Congenital Sternal Cleft With Absence of Anterior Pericardium
The xyphoid process was present inferiorly with the defect
superiorly. After a midline incision, there was a notable absence of
pericardium anteriorly. The thymus was resected, and the PDA was
ligated. The inferior sternal portion was divided, and the edges were
excised in order to realign with the remaining costal cartilages.
Extensive pectoralis muscle flaps were created bilaterally, and the
mediastinal pleura was opened widely on each side. The chest wall was
aggressively mobilized off the diaphragm. Interrupted 2-0 Vicryl sutures
were placed to bring the costal edges together in the midline, followed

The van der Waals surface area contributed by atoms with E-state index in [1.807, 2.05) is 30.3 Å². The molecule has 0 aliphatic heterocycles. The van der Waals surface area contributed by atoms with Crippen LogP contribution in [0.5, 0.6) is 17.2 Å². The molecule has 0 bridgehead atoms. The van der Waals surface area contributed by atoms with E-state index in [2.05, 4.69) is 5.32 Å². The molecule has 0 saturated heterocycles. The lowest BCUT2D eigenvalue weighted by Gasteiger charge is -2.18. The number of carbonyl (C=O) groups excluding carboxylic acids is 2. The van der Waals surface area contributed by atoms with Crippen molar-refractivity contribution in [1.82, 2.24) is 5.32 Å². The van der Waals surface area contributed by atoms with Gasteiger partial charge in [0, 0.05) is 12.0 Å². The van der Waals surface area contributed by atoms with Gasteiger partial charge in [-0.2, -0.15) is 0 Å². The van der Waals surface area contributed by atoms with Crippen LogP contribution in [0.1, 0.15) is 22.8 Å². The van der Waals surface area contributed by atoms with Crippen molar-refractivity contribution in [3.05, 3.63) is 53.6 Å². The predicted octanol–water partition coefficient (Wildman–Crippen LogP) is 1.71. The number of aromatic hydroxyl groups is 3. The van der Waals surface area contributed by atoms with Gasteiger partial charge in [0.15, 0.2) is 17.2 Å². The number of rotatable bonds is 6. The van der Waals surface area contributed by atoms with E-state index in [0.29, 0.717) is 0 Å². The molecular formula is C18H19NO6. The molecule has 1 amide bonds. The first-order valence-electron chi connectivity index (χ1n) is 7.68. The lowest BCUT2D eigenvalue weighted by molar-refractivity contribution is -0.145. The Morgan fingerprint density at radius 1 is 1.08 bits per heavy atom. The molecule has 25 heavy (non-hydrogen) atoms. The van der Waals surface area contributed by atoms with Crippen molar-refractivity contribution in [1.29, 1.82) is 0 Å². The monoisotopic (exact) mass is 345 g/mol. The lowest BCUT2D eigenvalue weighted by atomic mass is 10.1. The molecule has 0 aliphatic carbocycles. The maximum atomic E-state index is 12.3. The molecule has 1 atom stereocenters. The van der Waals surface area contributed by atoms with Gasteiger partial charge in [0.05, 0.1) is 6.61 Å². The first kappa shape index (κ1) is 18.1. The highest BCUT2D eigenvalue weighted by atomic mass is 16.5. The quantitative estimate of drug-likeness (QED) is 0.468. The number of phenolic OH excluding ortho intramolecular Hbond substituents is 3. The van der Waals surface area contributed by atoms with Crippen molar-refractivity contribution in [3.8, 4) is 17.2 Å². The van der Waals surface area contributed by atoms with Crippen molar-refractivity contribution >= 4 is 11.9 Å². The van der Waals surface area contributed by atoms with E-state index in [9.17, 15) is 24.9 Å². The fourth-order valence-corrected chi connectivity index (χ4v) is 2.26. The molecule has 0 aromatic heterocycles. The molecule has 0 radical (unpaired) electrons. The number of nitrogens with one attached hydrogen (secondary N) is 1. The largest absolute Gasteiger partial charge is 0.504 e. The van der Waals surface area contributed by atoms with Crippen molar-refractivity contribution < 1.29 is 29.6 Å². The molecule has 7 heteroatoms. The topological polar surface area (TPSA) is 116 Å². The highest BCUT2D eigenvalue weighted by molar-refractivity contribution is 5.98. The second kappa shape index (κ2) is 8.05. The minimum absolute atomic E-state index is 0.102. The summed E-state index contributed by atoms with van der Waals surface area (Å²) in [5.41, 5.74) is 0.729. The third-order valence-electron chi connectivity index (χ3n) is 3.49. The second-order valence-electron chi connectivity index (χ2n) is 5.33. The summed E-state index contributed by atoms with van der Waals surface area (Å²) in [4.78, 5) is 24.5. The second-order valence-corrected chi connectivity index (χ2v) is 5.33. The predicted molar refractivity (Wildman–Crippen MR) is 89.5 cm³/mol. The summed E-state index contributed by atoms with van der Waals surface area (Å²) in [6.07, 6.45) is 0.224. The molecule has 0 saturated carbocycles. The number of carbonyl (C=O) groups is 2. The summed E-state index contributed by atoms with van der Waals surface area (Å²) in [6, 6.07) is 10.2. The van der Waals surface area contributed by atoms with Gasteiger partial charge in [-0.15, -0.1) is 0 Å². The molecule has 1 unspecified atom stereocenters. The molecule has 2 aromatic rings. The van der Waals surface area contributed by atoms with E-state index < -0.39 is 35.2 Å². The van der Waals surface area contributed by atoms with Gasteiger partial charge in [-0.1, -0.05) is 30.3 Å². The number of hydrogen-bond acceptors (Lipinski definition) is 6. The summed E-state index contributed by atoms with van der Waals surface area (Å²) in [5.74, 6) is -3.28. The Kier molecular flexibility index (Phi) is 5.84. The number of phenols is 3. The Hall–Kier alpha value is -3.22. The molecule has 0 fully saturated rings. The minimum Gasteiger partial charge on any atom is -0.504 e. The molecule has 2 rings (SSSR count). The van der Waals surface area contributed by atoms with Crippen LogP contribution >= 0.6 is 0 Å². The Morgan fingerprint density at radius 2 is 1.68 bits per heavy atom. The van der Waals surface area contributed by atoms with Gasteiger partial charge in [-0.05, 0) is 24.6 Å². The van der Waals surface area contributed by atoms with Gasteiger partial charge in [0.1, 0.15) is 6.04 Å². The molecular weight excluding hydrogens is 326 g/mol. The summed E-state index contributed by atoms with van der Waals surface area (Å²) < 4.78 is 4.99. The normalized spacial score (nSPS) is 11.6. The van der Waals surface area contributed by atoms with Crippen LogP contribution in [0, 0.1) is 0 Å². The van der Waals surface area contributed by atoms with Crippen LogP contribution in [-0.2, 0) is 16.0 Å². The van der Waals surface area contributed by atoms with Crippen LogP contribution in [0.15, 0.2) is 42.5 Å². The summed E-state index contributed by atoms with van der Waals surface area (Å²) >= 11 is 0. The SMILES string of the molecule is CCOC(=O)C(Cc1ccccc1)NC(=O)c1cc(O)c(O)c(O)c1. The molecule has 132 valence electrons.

by pectoralis muscle reapproximation.
She was extubated successfully the next day and discharged home on postoperative day three. At one month follow-up, her sternum has been healing well without any clinical concerns.Overall, sternal clefts are a rare diagnosis and a cardiac evaluation is necessary for complete workup. The authors advocate for early repair of such defects in order to allow primary closure in a tension-free manner. This can be accomplished by performing extensive chest wall mobilization so that attachments to the diaphragm are divided, both pleural spaces are opened widely, and extensive pectoralis muscle flaps are raised. Intracardiac pressure monitoring is recommended during chest wall reapproximation and closure.
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